Today, there are more than 50 businesses in the neighborhood, with a thriving commercial corridor that includes restaurants such as Tsunami and The Beauty Shop as well as retail and other service businesses as diverse as Goner Records and a Bank of America branch.
The Cooper-Young Festival attracts more than 50,000 visitors to its one-day celebration of the neighborhood with food, music and shopping.
The CYDC has built or rehabbed 49 residential properties and two commercial properties in the area. It is now undertaking an ambitious initiative, the Seattle Project, targeting an extremely distressed area on the southwest border with construction of 11 homes. House prices that were once around $10,000 to $15,000 in the mid-70s are now averaging around $160,000.
In reviewing the renaissance of the Cooper-Young neighborhood over the past 30 years, one important factor has been the role of business owners in stabilizing the area. The community association and the business association gave birth to the CYDC, the neighborhood community development corporation that has been able to focus on redevelopment efforts.
The commercial corridor of Cooper-Young is now home to a wide variety of businesses and restaurants that serve as anchors to the area, including an antique district on Central Avenue at the northern border of the neighborhood. And the area is attracting new development, such as the Pie Factory, a mixed-use project with 3,000 square feet of commercial and retail space and 32 condominiums for sale.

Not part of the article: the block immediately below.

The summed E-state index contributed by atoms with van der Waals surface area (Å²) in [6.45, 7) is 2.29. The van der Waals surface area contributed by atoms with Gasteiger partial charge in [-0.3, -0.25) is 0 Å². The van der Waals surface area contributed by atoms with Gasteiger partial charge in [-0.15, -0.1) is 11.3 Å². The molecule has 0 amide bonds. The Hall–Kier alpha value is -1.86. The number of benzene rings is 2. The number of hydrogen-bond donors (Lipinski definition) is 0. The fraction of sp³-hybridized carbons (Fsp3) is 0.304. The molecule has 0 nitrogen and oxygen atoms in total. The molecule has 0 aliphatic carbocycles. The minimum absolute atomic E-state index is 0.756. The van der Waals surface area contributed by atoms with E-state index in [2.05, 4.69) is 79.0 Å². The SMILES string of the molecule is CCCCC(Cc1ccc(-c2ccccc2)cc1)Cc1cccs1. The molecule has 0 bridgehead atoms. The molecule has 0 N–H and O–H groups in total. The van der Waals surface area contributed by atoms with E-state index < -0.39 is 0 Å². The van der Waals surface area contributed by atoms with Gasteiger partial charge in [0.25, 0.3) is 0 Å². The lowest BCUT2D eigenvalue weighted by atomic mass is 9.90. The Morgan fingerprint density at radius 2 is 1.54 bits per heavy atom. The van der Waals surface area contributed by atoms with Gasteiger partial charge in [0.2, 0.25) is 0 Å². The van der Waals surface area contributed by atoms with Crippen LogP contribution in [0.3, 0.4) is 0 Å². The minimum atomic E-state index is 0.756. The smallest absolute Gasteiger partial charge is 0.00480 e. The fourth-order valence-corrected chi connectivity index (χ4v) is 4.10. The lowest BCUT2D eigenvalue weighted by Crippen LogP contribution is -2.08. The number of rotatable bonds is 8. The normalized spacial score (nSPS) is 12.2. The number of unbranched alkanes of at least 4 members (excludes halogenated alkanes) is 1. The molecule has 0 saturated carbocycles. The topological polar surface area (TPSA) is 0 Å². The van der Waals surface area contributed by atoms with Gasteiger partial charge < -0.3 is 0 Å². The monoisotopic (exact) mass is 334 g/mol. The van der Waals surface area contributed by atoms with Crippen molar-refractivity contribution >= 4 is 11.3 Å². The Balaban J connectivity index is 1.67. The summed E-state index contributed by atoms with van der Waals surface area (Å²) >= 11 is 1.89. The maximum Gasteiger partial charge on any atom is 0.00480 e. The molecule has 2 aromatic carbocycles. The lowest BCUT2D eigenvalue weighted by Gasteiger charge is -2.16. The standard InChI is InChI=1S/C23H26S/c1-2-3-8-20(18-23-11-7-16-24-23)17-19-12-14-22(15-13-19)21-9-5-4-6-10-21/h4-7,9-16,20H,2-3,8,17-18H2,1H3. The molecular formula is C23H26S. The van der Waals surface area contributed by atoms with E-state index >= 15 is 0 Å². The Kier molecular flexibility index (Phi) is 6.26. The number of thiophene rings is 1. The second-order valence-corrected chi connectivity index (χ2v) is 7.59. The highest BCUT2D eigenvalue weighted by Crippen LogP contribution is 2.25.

The CYDC has played a key role in the area's rebirth. Its start as a grassroots organization with heavy involvement by neighborhood stakeholders has continued, with the board playing an active role in the day-to-day work. The organization also has targeted its affordable housing work to maximize impact. Initial projects targeted two streets in the most distressed sector of Cooper-Young, with eight to nine houses redeveloped in a short period on each street. As proof of the success of such efforts, one of the earliest houses sold by the CYDC on New York Street had a price of $48,000 in 1995. The house was recently sold again for $110,000.
Some of the biggest obstacles to the revitalization of Cooper-Young have been related to funding, or the lack thereof. Consistent funding for redevelopment work is a challenge, according to Sutton Mora Hayes, executive director of the CYDC. Property acquisition can also be a challenge with many hurdles, including tracking down owners of abandoned properties and a cumbersome legal process. Because of funding and process issues, projects sometimes take longer than anticipated, frustrating residents anxious for improvements. Hayes says an important job of the CYDC is to set priorities and manage expectations.
Hayes offered some important advice for those neighborhoods undergoing redevelopment: